Update: EPA target is to defeat devices, not racers

Update: EPA target is to defeat devices, not racers

WASHINGTON: Alarm bells rang in the auto enthusiast community recently after a trade group [SEMA] warned that the EPA was threatening to ban the type of modified street cars that generations of amateur racers have taken to the track. “Relax,” said the EPA, “There’s no new ban being proposed. Fact is such modifications have always been banned under the Clean Air Act.” So what is going on? In our article of last month entitled “EPA threatens to ruin motorsports” we reported that SEMA delegates visited with EPA enforcement officers in Washington DC seeking clarification on the alleged banning of modified street cars.  Read Automotive News’ report below: By Ryan Beene, Automotive News, February 15, 2016 Call it a muddled exchange that nonetheless sheds light on one of the EPA’s enforcement priorities in the wake of Volkswagen’s diesel transgressions. In short, the EPA’s concern is not about the emissions of race cars but about keeping all road-going cars free of modifications that would neuter their emissions controls. Adam Kushner, a partner at the law firm Hogan Lovells and former enforcement official at the EPA, says it should be no surprise these days that regulators are scrutinizing how emissions-control systems are being modified in the new-vehicle and aftermarket sectors. “The regulated community is going to need to be watchful,” said Kushner, who was director of the EPA’s Air Enforcement Division from late 2003 to late 2008 and director of its Office of Civil Enforcement from late 2008 to late 2011. The EPA proposal that sparked the recent controversy seeks to add language to a “prohibited acts” section of existing light-vehicle regulations saying...
May The Force (Of Induction) Be With You!

May The Force (Of Induction) Be With You!

Since we’re always looking for smart ways to gain more horsepower, one of the best approaches is supercharging. It’s a device designed to grab Mother Nature by the scruff of the neck and shake her silly. Supercharging dramatically ups the ante on the pressure and quantity on your intake charge thereby making significantly more power for an internal combustion engine. Call it “unnatural aspiration”. The concept has been around for 131 years and even helped generate the power for some of history’s greatest prop-driven fighter planes. Lateral-g online magazine: Read the story of how a TorqStorm supercharger performed on Blueprint’s 383 SB...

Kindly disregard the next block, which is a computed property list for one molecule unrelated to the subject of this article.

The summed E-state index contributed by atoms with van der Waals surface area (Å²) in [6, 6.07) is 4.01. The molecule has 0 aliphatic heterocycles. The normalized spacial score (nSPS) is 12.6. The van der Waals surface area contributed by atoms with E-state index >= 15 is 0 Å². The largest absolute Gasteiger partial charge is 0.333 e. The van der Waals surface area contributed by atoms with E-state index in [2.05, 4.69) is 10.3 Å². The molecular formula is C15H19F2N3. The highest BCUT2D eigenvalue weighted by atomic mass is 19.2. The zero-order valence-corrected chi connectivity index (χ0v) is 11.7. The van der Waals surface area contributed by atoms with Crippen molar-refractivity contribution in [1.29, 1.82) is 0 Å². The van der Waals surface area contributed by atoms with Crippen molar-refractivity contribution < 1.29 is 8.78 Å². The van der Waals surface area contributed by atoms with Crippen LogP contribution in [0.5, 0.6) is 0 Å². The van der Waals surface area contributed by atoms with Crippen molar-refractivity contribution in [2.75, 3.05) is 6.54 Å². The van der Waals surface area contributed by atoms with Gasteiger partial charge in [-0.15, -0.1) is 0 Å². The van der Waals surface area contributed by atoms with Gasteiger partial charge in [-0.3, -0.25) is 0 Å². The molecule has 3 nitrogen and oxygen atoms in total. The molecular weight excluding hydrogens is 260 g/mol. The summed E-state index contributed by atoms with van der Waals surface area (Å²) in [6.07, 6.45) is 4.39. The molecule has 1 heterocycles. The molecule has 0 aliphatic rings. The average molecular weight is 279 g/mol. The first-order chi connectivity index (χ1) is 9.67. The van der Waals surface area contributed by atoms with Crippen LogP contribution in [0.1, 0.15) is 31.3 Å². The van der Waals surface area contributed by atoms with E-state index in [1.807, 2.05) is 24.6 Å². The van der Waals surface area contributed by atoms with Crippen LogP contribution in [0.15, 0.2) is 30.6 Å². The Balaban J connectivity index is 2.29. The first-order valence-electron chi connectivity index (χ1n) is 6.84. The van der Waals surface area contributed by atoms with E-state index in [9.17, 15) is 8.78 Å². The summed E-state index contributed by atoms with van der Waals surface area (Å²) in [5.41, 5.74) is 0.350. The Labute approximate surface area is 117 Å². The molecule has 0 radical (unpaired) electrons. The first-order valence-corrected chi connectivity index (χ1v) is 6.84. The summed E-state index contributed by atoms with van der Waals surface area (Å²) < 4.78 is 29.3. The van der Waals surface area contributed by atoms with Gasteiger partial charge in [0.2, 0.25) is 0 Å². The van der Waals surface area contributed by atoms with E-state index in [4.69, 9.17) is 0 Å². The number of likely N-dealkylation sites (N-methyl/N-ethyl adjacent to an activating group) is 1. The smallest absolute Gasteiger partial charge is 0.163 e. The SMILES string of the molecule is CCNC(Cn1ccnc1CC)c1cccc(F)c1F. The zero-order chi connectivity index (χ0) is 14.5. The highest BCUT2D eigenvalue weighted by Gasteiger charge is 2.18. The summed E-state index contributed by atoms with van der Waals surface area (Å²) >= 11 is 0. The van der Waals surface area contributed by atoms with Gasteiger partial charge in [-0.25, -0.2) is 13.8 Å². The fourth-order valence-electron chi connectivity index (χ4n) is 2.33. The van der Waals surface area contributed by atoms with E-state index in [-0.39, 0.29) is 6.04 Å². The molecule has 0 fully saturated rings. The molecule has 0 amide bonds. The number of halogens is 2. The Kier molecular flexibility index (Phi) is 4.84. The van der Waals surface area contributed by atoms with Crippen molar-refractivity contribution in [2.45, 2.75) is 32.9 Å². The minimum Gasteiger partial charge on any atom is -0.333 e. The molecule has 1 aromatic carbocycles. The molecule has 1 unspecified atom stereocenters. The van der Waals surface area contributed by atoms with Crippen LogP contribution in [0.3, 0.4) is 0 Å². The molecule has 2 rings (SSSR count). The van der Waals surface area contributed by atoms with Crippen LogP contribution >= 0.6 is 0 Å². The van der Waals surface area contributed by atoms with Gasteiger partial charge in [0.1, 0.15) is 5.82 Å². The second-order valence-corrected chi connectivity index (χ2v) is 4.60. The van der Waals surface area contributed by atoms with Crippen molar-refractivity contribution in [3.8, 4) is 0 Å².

How Renault F1 won a World championship by creating the tuned mass damper

How Renault F1 won a World championship by creating the tuned mass damper

By Fergus Ogilvy: Right at the end of the last century, probably the autumn of 1999, senior R&D man at Renault F1, Dave Hamer, was asked to investigate what could be done to stabilize their wind tunnel model. At that time it was a half-scale model (50 percent) of their current Formula One car and it had a tendency to yaw (move laterally) during wind tunnel testing. Previous attempts at reinforcing the supporting strut had failed; to their dismay it merely increased its natural frequency of oscillation. “The supporting strut is very under-damped,” explains Hamer, “therefore it was easily triggered into oscillation.” Could a mass damper stabilize the model in the wind tunnel? To oppose and kill the oscillating forces, he suggested the use of a tuneable mass damper, similar in concept of those placed at the top of some skyscrapers to protect them from the effects of earthquakes. The Taipei 101 skyscraper uses a tuned mass damper that weighs 800 tons. “We hired a specialist company to conduct a stability analysis of the model,” said Hamer, “and our drawing office designed some devices. But they didn’t work very well. Confined space within the model was the chief impediment.” Then four and a half years later, in 2004, another attempt was made. By now the wind tunnel and the work performed within it was more refined. Most significantly, the R&D department had access to a vibration specialist, who was on loan from Renault at the time, and between him and the then Head of the race team’s R&D department they introduced a leaf spring to address the instability of...